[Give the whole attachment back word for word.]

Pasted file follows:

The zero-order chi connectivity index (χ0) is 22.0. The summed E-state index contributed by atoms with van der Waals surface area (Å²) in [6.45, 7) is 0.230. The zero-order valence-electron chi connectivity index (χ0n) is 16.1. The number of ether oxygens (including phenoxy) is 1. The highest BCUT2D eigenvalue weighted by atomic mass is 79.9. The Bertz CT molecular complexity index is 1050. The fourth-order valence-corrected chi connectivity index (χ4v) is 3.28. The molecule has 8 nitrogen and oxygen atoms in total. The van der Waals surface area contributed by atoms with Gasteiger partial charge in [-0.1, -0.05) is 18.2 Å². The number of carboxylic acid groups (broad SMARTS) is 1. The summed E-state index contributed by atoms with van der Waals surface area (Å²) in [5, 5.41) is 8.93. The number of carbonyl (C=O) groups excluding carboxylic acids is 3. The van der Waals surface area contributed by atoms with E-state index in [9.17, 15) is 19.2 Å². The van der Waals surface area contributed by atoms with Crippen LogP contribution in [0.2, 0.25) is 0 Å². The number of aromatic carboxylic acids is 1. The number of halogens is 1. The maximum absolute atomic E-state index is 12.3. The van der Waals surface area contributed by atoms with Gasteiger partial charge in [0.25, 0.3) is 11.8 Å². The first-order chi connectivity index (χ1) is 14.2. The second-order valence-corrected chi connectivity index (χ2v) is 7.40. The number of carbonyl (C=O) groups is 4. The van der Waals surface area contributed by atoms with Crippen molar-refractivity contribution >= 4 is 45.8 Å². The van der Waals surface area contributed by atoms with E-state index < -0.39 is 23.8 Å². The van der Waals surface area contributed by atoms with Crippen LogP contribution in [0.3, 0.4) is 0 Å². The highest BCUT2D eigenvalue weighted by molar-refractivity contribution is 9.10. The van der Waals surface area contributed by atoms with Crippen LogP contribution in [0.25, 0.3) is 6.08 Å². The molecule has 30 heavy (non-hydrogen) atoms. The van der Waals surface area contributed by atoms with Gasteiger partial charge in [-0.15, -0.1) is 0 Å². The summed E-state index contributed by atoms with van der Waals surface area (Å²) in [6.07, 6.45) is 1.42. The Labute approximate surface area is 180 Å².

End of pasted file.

The zero-order chi connectivity index (χ0) is 22.0. The summed E-state index contributed by atoms with van der Waals surface area (Å²) in [6.45, 7) is 0.230. The zero-order valence-electron chi connectivity index (χ0n) is 16.1. The number of ether oxygens (including phenoxy) is 1. The highest BCUT2D eigenvalue weighted by atomic mass is 79.9. The Bertz CT molecular complexity index is 1050. The fourth-order valence-corrected chi connectivity index (χ4v) is 3.28. The molecule has 8 nitrogen and oxygen atoms in total. The van der Waals surface area contributed by atoms with Gasteiger partial charge in [-0.1, -0.05) is 18.2 Å². The number of carboxylic acid groups (broad SMARTS) is 1. The summed E-state index contributed by atoms with van der Waals surface area (Å²) in [5, 5.41) is 8.93. The number of carbonyl (C=O) groups excluding carboxylic acids is 3. The van der Waals surface area contributed by atoms with E-state index in [9.17, 15) is 19.2 Å². The van der Waals surface area contributed by atoms with Crippen LogP contribution in [0.2, 0.25) is 0 Å². The number of aromatic carboxylic acids is 1. The number of halogens is 1. The maximum absolute atomic E-state index is 12.3. The van der Waals surface area contributed by atoms with Gasteiger partial charge in [0.25, 0.3) is 11.8 Å². The first-order chi connectivity index (χ1) is 14.2. The second-order valence-corrected chi connectivity index (χ2v) is 7.40. The number of carbonyl (C=O) groups is 4. The van der Waals surface area contributed by atoms with Crippen molar-refractivity contribution >= 4 is 45.8 Å². The van der Waals surface area contributed by atoms with E-state index < -0.39 is 23.8 Å². The van der Waals surface area contributed by atoms with Crippen LogP contribution in [0.3, 0.4) is 0 Å². The highest BCUT2D eigenvalue weighted by molar-refractivity contribution is 9.10. The van der Waals surface area contributed by atoms with Crippen LogP contribution in [0.25, 0.3) is 6.08 Å². The molecule has 30 heavy (non-hydrogen) atoms. The van der Waals surface area contributed by atoms with Gasteiger partial charge in [-0.15, -0.1) is 0 Å². The summed E-state index contributed by atoms with van der Waals surface area (Å²) in [6.07, 6.45) is 1.42. The Labute approximate surface area is 180 Å².